A few short months ago, an opportunity to relocate our family to Australia presented itself. My wife and I immediately grabbed at it with both hands and in around three and a half weeks from today, we’ll be boarding an intercontinental flight and saying goodbye to almost everything we know.
It’s quite a daunting prospect. There are a myriad of things to wrap up and to check off and to be honest, I’m not sure we fully understood just how much preparation and planning this would all take when we started. That said, it became clear early on that the entire buildup to the actual flight would be broken down into milestones. Each of these would have a series of preparation steps and an agonizing waiting period before one could move on to the next step.
That became our reality.
There were interviews and emails and very early morning calls. There were periods of gathering documents and certificates, the filling in of all manner of online (and paper) forms and many more visits to our local home affairs office than any human being should have to be subjected to in one lifetime. I spent so much time sitting in a chair in home affairs, waiting for my ticket to be called, that I began to feel like somehow I was doing something wrong and that it was not the grinding bureaucracy that was at fault but rather my selfish need to be validated by a series of documents and stamps and digital records. I’m actually quite proud of the fact that I only lost my temper once. It could easily have gone the other way where I could have made my way into a local news report as a story about a public disturbance where some reported them coins the phrase ‘queue rage’.
When the news finally came through that everything had been approved, that visas had been issued and that short of a comet striking the earth or our airline going out of business, we were definitely going to go, we were elated to the point of floating. We were actually in bed, half asleep when an email alert dinged quietly in the room indicating that an all important communication from Australia had arrived. It really was a champagne moment, without the actual champagne as there was work the next morning and it was two in the morning. All we could do at that point was congratulate each other and roll over and try go back to sleep. Quite anti-climactic really.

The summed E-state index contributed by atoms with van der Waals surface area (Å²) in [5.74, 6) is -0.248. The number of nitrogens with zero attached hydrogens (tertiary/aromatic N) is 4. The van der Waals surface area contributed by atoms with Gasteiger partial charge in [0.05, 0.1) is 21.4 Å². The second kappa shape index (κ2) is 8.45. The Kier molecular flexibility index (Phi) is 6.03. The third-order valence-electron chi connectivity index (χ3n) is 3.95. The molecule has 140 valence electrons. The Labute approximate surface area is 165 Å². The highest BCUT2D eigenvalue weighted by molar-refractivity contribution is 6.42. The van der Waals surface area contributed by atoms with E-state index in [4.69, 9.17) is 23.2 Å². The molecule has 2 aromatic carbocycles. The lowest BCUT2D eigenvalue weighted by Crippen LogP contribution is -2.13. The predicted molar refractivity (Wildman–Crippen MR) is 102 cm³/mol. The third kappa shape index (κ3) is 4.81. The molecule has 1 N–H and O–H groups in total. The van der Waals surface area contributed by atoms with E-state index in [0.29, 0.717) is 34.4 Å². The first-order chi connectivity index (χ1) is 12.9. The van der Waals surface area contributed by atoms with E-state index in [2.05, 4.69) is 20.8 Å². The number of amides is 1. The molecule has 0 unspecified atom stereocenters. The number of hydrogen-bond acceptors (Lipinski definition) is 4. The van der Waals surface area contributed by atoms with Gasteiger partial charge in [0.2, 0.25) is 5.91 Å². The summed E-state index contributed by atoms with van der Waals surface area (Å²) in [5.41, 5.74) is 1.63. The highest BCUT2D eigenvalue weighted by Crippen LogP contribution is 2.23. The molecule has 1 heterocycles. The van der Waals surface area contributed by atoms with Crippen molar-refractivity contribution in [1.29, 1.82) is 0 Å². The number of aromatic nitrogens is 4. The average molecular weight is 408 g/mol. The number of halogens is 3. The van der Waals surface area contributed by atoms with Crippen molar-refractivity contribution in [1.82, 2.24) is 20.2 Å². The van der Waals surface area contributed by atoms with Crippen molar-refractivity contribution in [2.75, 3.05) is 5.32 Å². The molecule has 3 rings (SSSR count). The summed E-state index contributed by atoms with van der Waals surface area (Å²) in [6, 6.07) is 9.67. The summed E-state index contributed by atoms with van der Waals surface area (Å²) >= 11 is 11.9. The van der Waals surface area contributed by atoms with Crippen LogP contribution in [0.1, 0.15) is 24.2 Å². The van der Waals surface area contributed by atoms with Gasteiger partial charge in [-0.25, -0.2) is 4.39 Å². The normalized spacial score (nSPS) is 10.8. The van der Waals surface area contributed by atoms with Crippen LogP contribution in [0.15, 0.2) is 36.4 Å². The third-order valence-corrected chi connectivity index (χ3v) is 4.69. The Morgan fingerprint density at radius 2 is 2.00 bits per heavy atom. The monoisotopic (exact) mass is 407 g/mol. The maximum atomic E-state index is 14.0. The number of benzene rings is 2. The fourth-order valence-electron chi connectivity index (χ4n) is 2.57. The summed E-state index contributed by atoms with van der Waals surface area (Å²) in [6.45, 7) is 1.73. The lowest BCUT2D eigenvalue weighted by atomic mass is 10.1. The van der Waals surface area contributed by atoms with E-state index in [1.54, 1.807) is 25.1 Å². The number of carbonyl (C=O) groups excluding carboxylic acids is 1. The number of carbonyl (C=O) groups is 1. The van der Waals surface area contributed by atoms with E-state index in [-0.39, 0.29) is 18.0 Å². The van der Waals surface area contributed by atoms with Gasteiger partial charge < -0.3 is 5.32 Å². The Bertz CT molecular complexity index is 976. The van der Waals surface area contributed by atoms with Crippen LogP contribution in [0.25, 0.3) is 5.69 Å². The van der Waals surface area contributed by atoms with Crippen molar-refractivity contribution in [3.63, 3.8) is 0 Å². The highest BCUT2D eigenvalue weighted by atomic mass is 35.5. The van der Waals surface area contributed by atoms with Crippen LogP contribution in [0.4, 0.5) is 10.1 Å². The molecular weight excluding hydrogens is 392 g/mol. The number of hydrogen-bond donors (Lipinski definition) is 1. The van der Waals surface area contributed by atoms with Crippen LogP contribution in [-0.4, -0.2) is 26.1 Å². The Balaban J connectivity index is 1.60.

Through all of that though, by far the biggest hurdle we have faced this far was telling our children what we were doing. We agonized over when to do it for weeks. In the beginning, we didn’t want to tell them our plans for fear that they would amount to nothing and then all of the worry and uncertainty that would come with sharing the plans with them would have been wasted. We resolved, early on, to wait until the visas were approved and almost made it to that point.
But then, one evening, we found ourselves sitting them down on the couches in our living room, explaining to them, as tears welled up in their wide eyes, that we were going to leave our country and go on a great adventure. With children, phrasing is everything.
Immediately there were questions and tears and worry. All driven by fear of the unknown, fear of change. We did our best to answer all of the questions as honestly as we could. Thing like ‘what about our grandparents’ and ‘what about all of our friends’ were particularly difficult to answer because the relationships they have now are all going to change dramatically.
We committed to them that we would Skype and FaceTime and WhatsApp and message everyone here as often as they wanted and we said we’d travel home for visits as often as we could.
But then we switched gears and began to focus on all the positives. Our dog, for instance, was going with us. We would get to choose our new home as a family. We would get to buy a new car as a family and we would get to choose new schools as a family. All decisions that traditionally we’ve made as parents without their input. Now they were officially empowered to be a part of those things.
Then we began to google cool things to do in our new city (and country) and we realized that we could literally be tourists every weekend, for years and not see the same thing twice.
In the end though, the deal clincher was a promise to visit Disneyland next year when the Star Wars attraction opens. We showed them the artists impressions and reasoned with them that it was much easier to fly to California from Sydney than from Cape Town. That did it, they were all aboard from that very moment onwards.
In hindsight, we really should have opened with Star Wars.